The latest addition to the Danganronpa series hit the PS Vita with a bang. I had no idea what I was getting into when I was asked to review this game seeing as I’ve not had the chance to pick up the first two, but man I’m glad I accepted. The Danganronpa series is a reason to own a Vita – the games are very Japanese, very violent and very good.
Thankfully, this game allows a newcomer to experience the story while playing and not be confused by anything. At first, I was worried about not being able to understand the story line, but once I got my hooks into the game, I knew what was going on, and was very interested in finding out all that I could about this world. Spike Chunsoft was even nice enough to give a little bit of backstory during the opening scenes and the Prologue which made getting into the lore of the third game very easy.
When the game started up I thought that I had been given the code to the wrong game; the scene opens up with a girl in a room, and she’s talking about how she’s been trapped there for a year and a half. As she narrates about her life in the room she lets you know her name, Komaru Naegi, and that the only contact with the outside world is when one of her three meals is delivered through a hole in the wall. This particular morning as Komaru receives her breakfast, a pair of claws cuts through the wall near her. The claws continue to rip through the wall until it is no more, and slowly a half black and half white bear slinks in, intent on killing anything that moves.
Komaru escapes and is rescued by The Future Foundation, who gives her a Hacking Gun that is useful against the Monokuma (the monsters of the game). Sadly the rescuing doesn’t last long, and soon she finds herself in the hands of The Warriors of Hope, the group who runs the Monokuma (black and white bears). Komaru’s fate takes a turn for the worse when she upsets The Warriors of Hope by calling them children, and they banish her back to the city where total carnage is taking place. Luckily she still has that Hacking Gun.
The controls in this game work very well on the Vita, much to my surprise. I wouldn’t think a shooter would do well on the platform as they usually are difficult to control on a portable device, but I was wrong. The controls are very simple; the left stick is walk, and while you push the left stick forward, you can hold down “circle” to run. The right trigger resets the camera while not battling. When you’re in battle mode, these controls change a bit. When you need to use the Hacking Gun you hold down the Left Trigger to lock on.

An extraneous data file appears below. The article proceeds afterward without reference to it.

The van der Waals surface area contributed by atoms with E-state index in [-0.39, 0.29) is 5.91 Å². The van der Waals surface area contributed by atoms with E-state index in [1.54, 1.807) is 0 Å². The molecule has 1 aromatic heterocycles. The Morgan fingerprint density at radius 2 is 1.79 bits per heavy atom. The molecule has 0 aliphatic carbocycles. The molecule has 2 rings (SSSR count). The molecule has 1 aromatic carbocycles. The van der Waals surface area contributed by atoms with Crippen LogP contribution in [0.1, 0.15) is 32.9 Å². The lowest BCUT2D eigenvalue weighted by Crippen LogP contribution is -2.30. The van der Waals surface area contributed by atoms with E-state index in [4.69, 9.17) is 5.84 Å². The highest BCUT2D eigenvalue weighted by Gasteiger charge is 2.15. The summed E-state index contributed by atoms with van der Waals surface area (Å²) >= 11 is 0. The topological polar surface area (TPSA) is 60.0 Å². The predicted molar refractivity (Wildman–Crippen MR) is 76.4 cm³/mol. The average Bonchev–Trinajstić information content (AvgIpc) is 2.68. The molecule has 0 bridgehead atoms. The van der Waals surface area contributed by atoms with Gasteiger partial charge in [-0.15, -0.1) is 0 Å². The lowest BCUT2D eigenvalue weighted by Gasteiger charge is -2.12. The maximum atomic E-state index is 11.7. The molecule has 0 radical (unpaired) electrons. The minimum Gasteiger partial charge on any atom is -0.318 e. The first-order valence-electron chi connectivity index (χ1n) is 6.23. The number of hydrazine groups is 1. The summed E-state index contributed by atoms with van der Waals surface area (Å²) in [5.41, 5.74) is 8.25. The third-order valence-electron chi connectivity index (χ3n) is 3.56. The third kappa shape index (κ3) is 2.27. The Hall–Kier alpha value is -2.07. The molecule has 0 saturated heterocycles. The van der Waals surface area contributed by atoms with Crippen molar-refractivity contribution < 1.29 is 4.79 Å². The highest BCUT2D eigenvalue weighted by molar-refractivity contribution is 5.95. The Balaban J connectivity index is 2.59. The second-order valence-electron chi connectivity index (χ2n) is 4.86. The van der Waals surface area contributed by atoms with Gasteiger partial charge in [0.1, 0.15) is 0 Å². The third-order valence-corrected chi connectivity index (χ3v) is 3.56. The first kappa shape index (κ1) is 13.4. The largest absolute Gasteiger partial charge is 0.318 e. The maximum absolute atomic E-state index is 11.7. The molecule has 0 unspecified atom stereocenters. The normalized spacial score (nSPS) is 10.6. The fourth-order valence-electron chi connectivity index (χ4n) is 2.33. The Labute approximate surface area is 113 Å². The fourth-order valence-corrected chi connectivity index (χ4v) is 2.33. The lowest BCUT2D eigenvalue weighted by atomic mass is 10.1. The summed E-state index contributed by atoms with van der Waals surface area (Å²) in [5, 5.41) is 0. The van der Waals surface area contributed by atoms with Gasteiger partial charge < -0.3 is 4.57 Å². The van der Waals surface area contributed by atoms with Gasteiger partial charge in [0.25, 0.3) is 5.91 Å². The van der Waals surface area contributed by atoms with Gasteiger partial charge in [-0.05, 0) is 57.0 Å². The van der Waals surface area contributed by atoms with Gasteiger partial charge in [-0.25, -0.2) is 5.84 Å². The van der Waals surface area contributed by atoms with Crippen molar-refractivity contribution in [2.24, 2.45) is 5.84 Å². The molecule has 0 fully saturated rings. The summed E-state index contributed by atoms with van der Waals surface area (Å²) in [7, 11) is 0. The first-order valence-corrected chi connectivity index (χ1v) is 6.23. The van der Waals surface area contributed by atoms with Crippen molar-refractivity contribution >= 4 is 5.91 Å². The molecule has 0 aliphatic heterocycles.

In addition, the Right Stick aims the Hacking Gun and the Right Trigger fires the Hacking Gun. The Hacking Gun fires Truth Bullets, these Bullets have different qualities throughout the game. You start off with two and must find the rest to survive Towa City. As you continue your survival throughout the city, you meet a few interesting characters along the way that help you in your journey; controlling them is easy, and their presence helps Komaru greatly.
I was actually quite surprised with the visuals in this game, I didn’t expect them to be so vivid and of such high quality. The opening anime cut scene looked amazing on the screen, and when I finally got to take control of Komaru those visuals looked great as well. Sometimes when I’m playing my Vita, and the game goes from cut-scene to in-game scene, the visuals get really muddy and are not a pleasure to look at.
Danganronpa is not like that at all; the in-game scenes are crisp, and even with all the running and action they hold together great. The character designs are unique as well. The main characters that you control, the ones you meet, and the The Warriors of Hope all have a nice distinction about them. I never wondered who I was talking to, or what was going on in the scene due to a lack of creativity in the design. The game is very pretty, and should be seen by as many people as possible.
Anyone who has a Vita should pick this title up; it is a great addition to the small collection for that handheld. Sure there are a few things that detract from this title, but they are minuscule in the grand scheme of things. There are a few scenes that I encountered that were just a bit too, for lack of a better term, “Japanese” for me, and made me feel a bit uncomfortable as I saw them play out. It didn’t make me want to put the game away, but I was like, what just happened?
The other thing that really bothered me was the usual game trope where you start off overpowered, and then lose your powers to “balance” the game out. That has always bothered me, and this game makes a joke out of it, but the Hacking Gun after the Prologue is insanely weak, and it takes a while to upgrade it. If I can look past those tiny offenses, – any gamer can, and any gamer with a Vita should pick this game it – it’s a wild trip that needs to be enjoyed by many.
A Vita code was provided by NIS America for review purposes.